Women Must Cover Their Heads Because They are not the Image of God, an exhibition by AAU senior lecturer and conceptual artist Alena Foustková, was unveiled at Museum Kampa on December 1, 2023 in partnership with the University. 

The vernissage commenced at 7 pm and drew around 200 attendees to a courtyard under heavy snowfall, where noteworthy speakers, including museum CEO Jan Smetana and AAU President Jiří Schwarz, highlighted the significance of Foustková’s artistic work and her contributions to AAU.


A dialogue between the artist and curator followed, in which the former shed light on the topic of the exhibition, its intended purpose, and her process. To formally open the exhibition in the traditional manner, Foustková rang the same bell once rung by Museum Kampa founder Meda Mládková, an occasion the artist described as “an emotional moment.”

The event also featured performances by two young artists, one of whom had served as subject in the eponymous work of Foustková’s exhibition. During her performance, this actress sat facing that very work—a video projection of her own image symbolizing a liberated woman, unfettered and in control—while the other performer, a young man, combed her hair. Later, that same man served apples to museum visitors in a subtle reference to the first sin attributed to Eve in the Garden of Eden, but now with roles reversed. 

Foustková expressed her satisfaction with the success of the evening.

“It was a wonderful event, very well-orchestrated by…Museum Kampa. I very much enjoyed every moment of the opening, every speaker, and also the audience who came in support of the exhibition,” she said.


Women Must Cover Their Heads itself is a visceral and uninhibited exploration into female (and male, in one instance) trauma inflicted as a result of long-standing androcentric power structures and archaic but deep-rooted religious teachings. At once personal and public, intimate and yet inclusive, Foustková’s works examine these traumas as they relate to her own experience and women in general as well as their broader implications for society as a whole. 

The exhibition, whose title is taken from a section of the Decretum Gratiani, a 12th century collection of Roman Catholic canon law, was curated by Klára Vavříková and comprises an assortment of objects, embroideries, assemblages, and video that touch on our deepest fears and anxieties as, in the words of Vavříková, “personal traumas collide with the collective female experience.”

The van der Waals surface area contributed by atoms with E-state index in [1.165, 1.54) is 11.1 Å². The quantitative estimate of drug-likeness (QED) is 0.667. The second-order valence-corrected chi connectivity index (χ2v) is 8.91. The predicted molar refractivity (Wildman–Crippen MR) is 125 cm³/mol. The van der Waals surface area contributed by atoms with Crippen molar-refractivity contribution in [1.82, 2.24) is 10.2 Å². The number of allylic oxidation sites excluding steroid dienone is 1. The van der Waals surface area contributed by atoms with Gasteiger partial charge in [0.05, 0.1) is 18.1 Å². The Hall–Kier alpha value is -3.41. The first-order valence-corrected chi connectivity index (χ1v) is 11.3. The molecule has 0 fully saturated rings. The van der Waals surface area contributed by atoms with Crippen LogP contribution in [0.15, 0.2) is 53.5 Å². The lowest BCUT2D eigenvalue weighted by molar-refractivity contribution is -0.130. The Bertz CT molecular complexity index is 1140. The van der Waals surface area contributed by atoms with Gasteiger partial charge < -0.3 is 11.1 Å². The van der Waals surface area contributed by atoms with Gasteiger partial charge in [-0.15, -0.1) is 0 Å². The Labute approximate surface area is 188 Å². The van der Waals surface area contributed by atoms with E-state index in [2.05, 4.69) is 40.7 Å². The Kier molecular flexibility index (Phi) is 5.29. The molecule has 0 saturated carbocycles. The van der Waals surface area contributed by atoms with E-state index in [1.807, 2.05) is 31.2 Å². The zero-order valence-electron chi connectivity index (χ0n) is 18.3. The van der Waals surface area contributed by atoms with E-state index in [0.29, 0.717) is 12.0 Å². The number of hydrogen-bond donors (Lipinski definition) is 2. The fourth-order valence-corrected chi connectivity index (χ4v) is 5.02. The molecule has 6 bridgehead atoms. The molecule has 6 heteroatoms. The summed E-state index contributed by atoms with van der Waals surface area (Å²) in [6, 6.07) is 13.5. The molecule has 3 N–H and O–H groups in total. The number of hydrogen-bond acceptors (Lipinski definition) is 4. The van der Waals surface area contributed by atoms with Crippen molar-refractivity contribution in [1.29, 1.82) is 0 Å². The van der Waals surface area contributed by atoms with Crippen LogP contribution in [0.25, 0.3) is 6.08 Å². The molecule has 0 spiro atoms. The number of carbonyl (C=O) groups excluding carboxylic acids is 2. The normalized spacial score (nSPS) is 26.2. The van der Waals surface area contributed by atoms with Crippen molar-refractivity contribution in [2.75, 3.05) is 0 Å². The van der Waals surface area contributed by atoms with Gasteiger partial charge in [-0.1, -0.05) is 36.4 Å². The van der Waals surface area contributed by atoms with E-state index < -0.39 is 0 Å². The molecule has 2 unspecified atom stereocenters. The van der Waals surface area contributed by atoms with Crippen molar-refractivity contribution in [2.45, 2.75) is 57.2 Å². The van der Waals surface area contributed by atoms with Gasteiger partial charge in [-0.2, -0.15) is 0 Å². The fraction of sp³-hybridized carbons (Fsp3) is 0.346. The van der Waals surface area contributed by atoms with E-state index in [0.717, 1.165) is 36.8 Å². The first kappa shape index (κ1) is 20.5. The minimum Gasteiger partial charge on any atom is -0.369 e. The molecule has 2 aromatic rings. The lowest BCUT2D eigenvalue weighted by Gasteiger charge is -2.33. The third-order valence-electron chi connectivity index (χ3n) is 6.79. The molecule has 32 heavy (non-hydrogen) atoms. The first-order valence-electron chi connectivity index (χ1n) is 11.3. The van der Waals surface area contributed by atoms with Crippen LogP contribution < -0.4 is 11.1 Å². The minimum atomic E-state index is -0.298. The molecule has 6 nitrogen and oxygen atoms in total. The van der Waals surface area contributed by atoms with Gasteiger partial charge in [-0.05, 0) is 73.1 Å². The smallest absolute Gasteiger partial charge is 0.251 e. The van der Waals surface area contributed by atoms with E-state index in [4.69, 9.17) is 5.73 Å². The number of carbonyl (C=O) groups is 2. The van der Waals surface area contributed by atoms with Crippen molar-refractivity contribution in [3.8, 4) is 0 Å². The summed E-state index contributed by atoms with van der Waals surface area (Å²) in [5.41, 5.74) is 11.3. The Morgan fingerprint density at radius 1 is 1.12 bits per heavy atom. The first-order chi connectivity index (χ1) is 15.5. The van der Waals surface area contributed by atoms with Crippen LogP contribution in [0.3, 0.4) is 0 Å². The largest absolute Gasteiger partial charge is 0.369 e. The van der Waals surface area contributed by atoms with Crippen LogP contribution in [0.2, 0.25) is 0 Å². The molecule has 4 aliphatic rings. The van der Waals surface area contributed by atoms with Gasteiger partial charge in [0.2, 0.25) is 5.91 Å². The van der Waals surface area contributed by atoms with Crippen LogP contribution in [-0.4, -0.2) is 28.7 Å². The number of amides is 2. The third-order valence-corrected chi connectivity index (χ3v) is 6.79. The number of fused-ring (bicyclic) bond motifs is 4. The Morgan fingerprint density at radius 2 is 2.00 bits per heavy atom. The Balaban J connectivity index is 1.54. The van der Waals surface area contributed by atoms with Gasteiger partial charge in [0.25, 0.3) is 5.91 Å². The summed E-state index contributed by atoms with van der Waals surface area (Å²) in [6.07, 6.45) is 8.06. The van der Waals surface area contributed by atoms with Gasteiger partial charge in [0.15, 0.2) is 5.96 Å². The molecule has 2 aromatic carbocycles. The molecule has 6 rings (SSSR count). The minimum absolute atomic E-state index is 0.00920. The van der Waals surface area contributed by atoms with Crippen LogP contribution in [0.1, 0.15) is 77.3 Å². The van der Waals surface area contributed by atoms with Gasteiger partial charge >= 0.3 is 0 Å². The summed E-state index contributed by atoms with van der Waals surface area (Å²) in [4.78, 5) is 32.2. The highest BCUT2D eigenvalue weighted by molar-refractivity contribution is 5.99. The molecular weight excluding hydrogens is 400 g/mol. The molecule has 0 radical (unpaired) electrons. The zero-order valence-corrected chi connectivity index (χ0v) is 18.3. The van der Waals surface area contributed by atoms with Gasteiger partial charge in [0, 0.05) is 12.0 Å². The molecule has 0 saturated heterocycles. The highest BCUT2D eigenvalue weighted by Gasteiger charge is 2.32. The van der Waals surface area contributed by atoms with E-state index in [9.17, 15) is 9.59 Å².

Some of the pieces in the exhibition reflect the genesis and evolution of reputedly Christian thought through the centuries and how it became, in its corrupted form, a critical tool for the mass oppression of women. Foustková takes inspiration from several authors who reference historical sources to demonstrate how some traditional interpretations of scripture have long been exploited to that end—interpretations that are often dubious and far-removed from the original texts. 

Foustková said that the audience seemed to respond well to the display’s heavy subject matter.

“The theme of the exhibition [is female] traumas, which is a sensitive topic and also an emotional one; however, I had a feeling that it resonated really well with the visitors,” she recalled. 

Over the course of her career, Foustková’s art has become increasingly socially engaged, frequently encouraging participation by the viewer and melding personal history with the collective human experience. With Women Must Cover Their Heads, she advances this trend, inviting the participant on a cathartic exploration of the feminine experience, laying bare her own pain while confronting the historical and contemporary trauma of womankind.  

Foustková is a full-time faculty member of the Visual Art Studies Program, specializing in the areas of the arts, media, marketing, and advertising. Her exhibition Women Must Cover Their Heads Because They are not the Image of God is now open to the public and runs at Museum Kampa through January 28, 2024.

More photos from the vernissage can be found here